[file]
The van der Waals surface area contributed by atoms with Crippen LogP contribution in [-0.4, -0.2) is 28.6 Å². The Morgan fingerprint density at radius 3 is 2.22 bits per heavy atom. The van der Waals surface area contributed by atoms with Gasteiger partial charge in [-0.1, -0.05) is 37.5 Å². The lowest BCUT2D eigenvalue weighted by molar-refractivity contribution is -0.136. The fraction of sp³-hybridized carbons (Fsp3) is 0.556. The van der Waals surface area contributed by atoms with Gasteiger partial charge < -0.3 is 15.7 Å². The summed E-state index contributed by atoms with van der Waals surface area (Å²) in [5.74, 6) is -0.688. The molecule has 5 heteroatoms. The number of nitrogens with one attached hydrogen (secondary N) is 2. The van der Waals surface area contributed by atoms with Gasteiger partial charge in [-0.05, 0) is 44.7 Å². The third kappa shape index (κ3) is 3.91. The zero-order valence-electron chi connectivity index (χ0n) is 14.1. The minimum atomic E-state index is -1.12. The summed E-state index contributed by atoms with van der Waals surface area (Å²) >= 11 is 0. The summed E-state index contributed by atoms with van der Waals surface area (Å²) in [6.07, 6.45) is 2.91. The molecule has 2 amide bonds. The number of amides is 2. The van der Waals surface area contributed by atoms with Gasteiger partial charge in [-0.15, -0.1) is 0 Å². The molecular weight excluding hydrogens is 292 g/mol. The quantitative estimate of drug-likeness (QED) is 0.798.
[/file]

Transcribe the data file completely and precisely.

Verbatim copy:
The van der Waals surface area contributed by atoms with Crippen LogP contribution in [-0.4, -0.2) is 28.6 Å². The Morgan fingerprint density at radius 3 is 2.22 bits per heavy atom. The van der Waals surface area contributed by atoms with Gasteiger partial charge in [-0.1, -0.05) is 37.5 Å². The lowest BCUT2D eigenvalue weighted by molar-refractivity contribution is -0.136. The fraction of sp³-hybridized carbons (Fsp3) is 0.556. The van der Waals surface area contributed by atoms with Gasteiger partial charge < -0.3 is 15.7 Å². The summed E-state index contributed by atoms with van der Waals surface area (Å²) in [5.74, 6) is -0.688. The molecule has 5 heteroatoms. The number of nitrogens with one attached hydrogen (secondary N) is 2. The van der Waals surface area contributed by atoms with Gasteiger partial charge in [-0.05, 0) is 44.7 Å². The third kappa shape index (κ3) is 3.91. The zero-order valence-electron chi connectivity index (χ0n) is 14.1. The minimum atomic E-state index is -1.12. The summed E-state index contributed by atoms with van der Waals surface area (Å²) >= 11 is 0. The summed E-state index contributed by atoms with van der Waals surface area (Å²) in [6.07, 6.45) is 2.91. The molecule has 2 amide bonds. The number of amides is 2. The van der Waals surface area contributed by atoms with Gasteiger partial charge in [-0.15, -0.1) is 0 Å². The molecular weight excluding hydrogens is 292 g/mol. The quantitative estimate of drug-likeness (QED) is 0.798.